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info@jeffguyerphotography.com (GUYER PHOTOGRAPHY) LensPen Lenses https://www.jeffguyerphotography.com/blog/2013/2/lenspen Mon, 18 Feb 2013 19:36:49 GMT
Nice Industries Trade Secret Cards https://www.jeffguyerphotography.com/blog/2013/2/nice-industries-trade-secret-cards You know those books with all the fancy lighting diagrams side-by-side with anecdotes from the photographers about how they set up the shot?  Sure you do.  And even though it seemed like a great idea when you bought it, now that book pretty much just takes up space on the shelf, right?  What if you could have all that great information in a more convenient package?  Something like the Trade Secret Cards from Nice Industries, maybe?
 
 
Available in two sets, each contains durable, high-gloss cards with a photo on one side and the lighting diagram and "How-They-Got-The-Shot" story on the other.  The Strobist set of 25 cards runs the gamut from portraits to products, to landscapes, to light painting, and lots of cool stuff in between. 
 
Strobist V1.0 Set

The Chase Jarvis set offers some unique insight into 22 highly-stylized portrait sessions.  If you're a photographer who really knows their lighting, these trading card-sized refresher courses are a great way to stay sharp.  If you're still learning the nuances of lighting-- both in the studio and on location-- these images will inspire you to experiment and take your lighting to the next level.

Chase Jarvis Portrait Sessions V1.0 Set
 
As a teacher of photography, Trade Secret Cards have become an invaluable piece of my classroom workflow.  Let's face it-- you can talk about lighting all you want.  There is absolutely no substitute, though, for actually getting out there and doing it.  These cards will absolutely help you do just that.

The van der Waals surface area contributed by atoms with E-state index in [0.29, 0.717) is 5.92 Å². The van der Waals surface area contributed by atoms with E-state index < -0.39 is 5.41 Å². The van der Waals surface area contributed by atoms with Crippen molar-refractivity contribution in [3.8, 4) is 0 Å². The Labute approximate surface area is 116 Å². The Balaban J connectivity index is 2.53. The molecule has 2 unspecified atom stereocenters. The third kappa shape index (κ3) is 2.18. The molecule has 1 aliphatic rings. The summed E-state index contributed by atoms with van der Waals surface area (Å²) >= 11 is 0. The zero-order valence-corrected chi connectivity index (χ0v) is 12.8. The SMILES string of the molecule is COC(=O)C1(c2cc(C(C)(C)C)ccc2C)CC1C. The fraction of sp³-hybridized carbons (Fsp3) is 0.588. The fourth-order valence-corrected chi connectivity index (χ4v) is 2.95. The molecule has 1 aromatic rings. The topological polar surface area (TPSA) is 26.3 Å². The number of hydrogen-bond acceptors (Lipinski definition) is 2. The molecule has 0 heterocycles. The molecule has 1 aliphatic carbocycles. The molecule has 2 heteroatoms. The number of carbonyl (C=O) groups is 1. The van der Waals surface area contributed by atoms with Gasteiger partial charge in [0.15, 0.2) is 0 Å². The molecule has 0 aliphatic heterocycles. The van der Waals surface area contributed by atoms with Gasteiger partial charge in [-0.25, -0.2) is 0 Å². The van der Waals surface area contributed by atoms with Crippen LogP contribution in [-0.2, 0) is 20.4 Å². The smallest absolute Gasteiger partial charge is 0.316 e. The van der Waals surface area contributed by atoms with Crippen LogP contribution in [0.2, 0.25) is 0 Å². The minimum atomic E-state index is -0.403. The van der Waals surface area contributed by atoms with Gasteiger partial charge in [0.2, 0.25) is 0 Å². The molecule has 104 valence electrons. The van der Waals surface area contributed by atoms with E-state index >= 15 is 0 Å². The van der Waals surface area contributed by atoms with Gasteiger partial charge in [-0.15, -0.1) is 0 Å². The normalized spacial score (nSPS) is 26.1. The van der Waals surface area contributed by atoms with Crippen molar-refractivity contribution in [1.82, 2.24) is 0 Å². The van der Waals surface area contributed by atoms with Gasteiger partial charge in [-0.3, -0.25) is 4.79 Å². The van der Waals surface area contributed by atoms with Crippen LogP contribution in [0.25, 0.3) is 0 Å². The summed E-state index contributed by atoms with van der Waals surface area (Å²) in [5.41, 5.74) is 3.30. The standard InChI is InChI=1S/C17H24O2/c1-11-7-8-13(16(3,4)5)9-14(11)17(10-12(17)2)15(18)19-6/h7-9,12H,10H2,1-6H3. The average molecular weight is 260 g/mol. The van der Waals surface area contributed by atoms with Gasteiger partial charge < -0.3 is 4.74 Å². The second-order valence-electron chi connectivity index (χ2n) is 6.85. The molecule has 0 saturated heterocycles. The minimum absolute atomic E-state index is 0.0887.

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info@jeffguyerphotography.com (GUYER PHOTOGRAPHY) Lighting Nice Industries Portrait Photography Trade Secret Cards https://www.jeffguyerphotography.com/blog/2013/2/nice-industries-trade-secret-cards Wed, 13 Feb 2013 19:22:56 GMT
Think Tank City Walker 20 https://www.jeffguyerphotography.com/blog/2013/2/think-tank-city-walker-20 There are at least two different types of gear reviews.  There is the "Fresh Out of the Box" or "First Impressions" review, and there is the "I've Been Putting This Through Its Paces for a Few Months and This Is What I Think" review.  The first type might snag your interest, but the second really breaks it down for you.  I did a FOTB review of Think Tank Photo's City Walker 20 over on Facebook a few months ago, and now it's time for a closer look at what has become one of my favorite bags.